Original Article

Results of Screening in Schools for Visually Impaired Children


  • Pınar Bingöl Kızıltunç
  • Aysun İdil
  • Hüban Atilla
  • Ayşen Topalkara
  • Cem Alay

Received Date: 10.10.2016 Accepted Date: 20.01.2017 Turk J Ophthalmol 2017;47(4):216-220 PMID: 28845326


The aim of this study was to identify the causes of visual impairment in children attending schools for students with visual impairment and to identify children suitable for treatment and rehabilitation.

Materials and Methods:

All students were examined in our department by a pediatric ophthalmologist and an ophthalmologist experienced in low vision and visual rehabilitation. The children’s medical histories were recorded. All children underwent ophthalmological examination including visual acuity measurement, anterior segment and dilated fundus evaluation, retinoscopy with cycloplegia, and intraocular pressure measurement. The causes of visual impairment were grouped as avoidable and unavoidable. Children with residual visual acuity better than 20/1250 were included in the low vision rehabilitation programme.


A total of 120 patients were evaluated and 79.2% were legally blind (visual acuity less than 0.05), 18.4% had low vision (visual acuity between 0.05 and 0.3), and 0.8% had normal vision (>0.3). The main causes of visual impairment were retinal dystrophies (24.2%) and retinopathy of prematurity (17.5%). Of all diseases related to visual impairment, 27.6% were avoidable. Improvement in visual acuity was achieved with low vision aids in 57.5% of all patients.


The incidence of visual impairment due to avoidable causes can be decreased by ophthalmic screening. Treatment of these children in the early stages of visual development can improve visual acuity. Even in cases with delayed diagnosis, low vision aids are important for visual and neurobehavioral development, and these programmes may improve quality of life and education in these children.

Keywords: Blindness, low vision, low vision aids, visual acuity, visually impaired


The estimated number of blind people around the world is 45 million.1 This number is expected to increase to 76 million by 2020.2 In 1999, it was estimated that there were 1.4 million blind children and each year 500,000 children are becoming blind.3Most of them have treatable or preventable causes. In 1999, VISION 2020: The Right to Sight initiative was launched by the World Health Organization (WHO; Geneva, Switzerland) with the International Agency for the Prevention of Blindness (London, England).4,5 This global movement aims to eliminate avoidable blindness by the year 2020 and avoidable childhood blindness is one arm of this project.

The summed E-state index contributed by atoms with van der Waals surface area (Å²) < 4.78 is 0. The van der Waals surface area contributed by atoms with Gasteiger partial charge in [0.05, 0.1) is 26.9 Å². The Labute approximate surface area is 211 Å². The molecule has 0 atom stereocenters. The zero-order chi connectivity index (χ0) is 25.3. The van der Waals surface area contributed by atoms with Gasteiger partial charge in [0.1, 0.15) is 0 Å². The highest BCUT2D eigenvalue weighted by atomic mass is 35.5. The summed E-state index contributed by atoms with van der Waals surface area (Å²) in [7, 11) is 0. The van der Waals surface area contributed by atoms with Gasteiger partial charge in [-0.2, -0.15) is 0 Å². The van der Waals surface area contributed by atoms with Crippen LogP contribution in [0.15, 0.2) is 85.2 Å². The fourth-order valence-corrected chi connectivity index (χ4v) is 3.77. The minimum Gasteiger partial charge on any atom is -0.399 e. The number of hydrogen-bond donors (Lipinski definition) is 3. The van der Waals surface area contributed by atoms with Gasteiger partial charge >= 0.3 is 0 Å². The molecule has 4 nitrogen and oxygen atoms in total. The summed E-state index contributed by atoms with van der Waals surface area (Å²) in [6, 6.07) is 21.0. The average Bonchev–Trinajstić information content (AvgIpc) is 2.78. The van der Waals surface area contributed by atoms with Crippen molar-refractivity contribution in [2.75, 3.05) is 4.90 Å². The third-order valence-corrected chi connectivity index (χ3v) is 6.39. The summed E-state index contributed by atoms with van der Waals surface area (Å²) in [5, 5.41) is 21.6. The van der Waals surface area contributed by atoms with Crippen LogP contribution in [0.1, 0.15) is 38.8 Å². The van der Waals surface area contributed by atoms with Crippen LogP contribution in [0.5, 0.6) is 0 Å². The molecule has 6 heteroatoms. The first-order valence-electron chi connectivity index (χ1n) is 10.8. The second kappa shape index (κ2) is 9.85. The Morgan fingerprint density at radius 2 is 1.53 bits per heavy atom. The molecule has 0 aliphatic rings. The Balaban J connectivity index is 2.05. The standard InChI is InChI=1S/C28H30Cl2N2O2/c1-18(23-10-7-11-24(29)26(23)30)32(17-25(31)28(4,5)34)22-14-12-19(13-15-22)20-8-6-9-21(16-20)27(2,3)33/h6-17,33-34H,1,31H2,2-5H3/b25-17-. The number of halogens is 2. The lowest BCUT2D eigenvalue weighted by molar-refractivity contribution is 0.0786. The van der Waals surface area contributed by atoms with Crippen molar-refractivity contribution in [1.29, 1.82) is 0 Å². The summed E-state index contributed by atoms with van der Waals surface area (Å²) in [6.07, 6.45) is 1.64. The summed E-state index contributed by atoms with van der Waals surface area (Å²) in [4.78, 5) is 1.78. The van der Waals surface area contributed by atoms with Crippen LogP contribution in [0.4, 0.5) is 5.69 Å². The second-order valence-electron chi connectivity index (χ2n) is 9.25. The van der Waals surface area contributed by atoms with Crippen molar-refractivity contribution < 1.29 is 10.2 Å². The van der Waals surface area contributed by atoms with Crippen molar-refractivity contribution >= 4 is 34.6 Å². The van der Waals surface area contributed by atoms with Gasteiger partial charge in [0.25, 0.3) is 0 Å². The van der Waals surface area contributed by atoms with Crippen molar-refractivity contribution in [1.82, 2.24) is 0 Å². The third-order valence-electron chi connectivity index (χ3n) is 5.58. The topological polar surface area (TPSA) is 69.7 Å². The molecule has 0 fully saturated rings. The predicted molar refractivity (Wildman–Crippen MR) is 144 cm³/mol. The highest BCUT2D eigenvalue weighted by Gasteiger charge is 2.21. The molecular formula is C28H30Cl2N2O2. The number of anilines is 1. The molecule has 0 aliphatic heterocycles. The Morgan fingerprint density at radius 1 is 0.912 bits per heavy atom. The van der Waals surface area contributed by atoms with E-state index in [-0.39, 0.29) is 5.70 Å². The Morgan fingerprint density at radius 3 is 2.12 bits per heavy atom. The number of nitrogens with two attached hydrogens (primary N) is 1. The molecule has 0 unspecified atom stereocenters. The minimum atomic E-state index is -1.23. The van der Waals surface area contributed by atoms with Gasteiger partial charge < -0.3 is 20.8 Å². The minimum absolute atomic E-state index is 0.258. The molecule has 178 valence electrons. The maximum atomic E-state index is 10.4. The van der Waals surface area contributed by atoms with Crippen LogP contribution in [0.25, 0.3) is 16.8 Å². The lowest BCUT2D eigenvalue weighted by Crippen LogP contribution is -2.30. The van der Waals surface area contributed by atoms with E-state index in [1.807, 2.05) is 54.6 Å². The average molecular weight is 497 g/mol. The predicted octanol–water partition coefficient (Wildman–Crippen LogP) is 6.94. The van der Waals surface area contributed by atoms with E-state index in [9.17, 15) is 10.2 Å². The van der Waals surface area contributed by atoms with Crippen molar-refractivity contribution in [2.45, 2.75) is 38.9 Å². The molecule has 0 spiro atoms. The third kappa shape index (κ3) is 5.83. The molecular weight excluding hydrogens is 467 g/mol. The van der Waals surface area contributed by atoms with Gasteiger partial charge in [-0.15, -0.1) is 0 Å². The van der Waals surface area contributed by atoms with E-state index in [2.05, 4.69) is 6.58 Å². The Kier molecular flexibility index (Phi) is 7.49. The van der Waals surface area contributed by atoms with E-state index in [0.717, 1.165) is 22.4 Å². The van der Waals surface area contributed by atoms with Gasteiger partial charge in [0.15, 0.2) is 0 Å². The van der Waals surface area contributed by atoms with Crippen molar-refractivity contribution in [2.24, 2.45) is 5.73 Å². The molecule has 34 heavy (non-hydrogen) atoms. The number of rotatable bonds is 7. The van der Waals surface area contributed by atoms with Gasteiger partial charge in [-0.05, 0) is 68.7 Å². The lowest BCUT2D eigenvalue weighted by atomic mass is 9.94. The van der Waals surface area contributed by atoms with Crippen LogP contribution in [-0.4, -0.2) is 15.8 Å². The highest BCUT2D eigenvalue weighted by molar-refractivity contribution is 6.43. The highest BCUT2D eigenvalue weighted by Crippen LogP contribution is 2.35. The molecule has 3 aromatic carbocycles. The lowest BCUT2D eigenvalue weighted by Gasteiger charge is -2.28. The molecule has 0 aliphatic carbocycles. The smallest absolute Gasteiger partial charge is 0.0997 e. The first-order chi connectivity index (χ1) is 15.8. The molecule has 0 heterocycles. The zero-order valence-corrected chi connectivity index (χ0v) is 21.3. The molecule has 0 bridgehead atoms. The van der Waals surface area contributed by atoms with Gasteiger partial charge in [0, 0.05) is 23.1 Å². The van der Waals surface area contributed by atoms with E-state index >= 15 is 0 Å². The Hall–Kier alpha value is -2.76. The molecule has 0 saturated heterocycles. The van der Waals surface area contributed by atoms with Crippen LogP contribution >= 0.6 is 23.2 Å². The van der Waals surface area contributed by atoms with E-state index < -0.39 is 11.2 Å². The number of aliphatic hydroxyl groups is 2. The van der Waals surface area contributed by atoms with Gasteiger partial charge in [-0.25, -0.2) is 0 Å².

The aim of this study was to identify the profile of children going to schools for students with visual impairment in Ankara, the capital city of Turkey, to determine the causes of low vision and blindness, and to identify children suitable for treatment and rehabilitation.

Materials and Methods

There are two schools in Ankara for visually impaired children, the Gören Eller and Mitat Enç Schools for the Visually Impaired. A total of 120 students attending these schools were examined in a period of 6 months and all of the students were included in the study. Ethics Committee approval was obtained from Ankara University.

A detailed medical history was obtained from the students’ parents. The gestational age and weight, family history of eye diseases, consanguinity, any accompanying neurological diseases, and presence of other sensory disabilities such as deafness and speech disability were recorded.

Visual acuity (VA) was measured with Early Treatment Diabetic Retinopathy Study chart if possible; in younger or uncooperative children, Lea symbols were used, and if VA was not measurable with these methods, light perception, projection, and hand movements were tested and noted. The anterior segment was examined using slit-lamp biomicroscopy. Posterior segment examination with indirect ophthalmoscopy and retinoscopy were performed after cycloplegia and dilatation of pupil with 1% cyclopentolate. Intraocular pressure was measured with Tonopen tonometer.

Before pupil dilatation and cycloplegia, low vision aids were tried in all students who had VA more than 20/1250. Electro-optical and telescopic systems were used to evaluate near and distance visual acuities. Colored filters were also tested to reduce light sensitivity and enhance contrast sensitivity.

Visual loss was classified according to the 2010 WHO definition of visual impairment (Table 1).6 Blindness and low vision were defined as visual impairment.

The causes of visual impairment were classified according to whether the loss of visual ability was due to avoidable reasons. Prenatal/perinatal infections, trauma, retinopathy of prematurity (ROP), congenital glaucoma, congenital cataract, uveitis, and refractive errors were accepted as avoidable causes. Other diseases such as retinal/corneal dystrophies, congenital eye anomalies, and cortical blindness were grouped as unavoidable causes.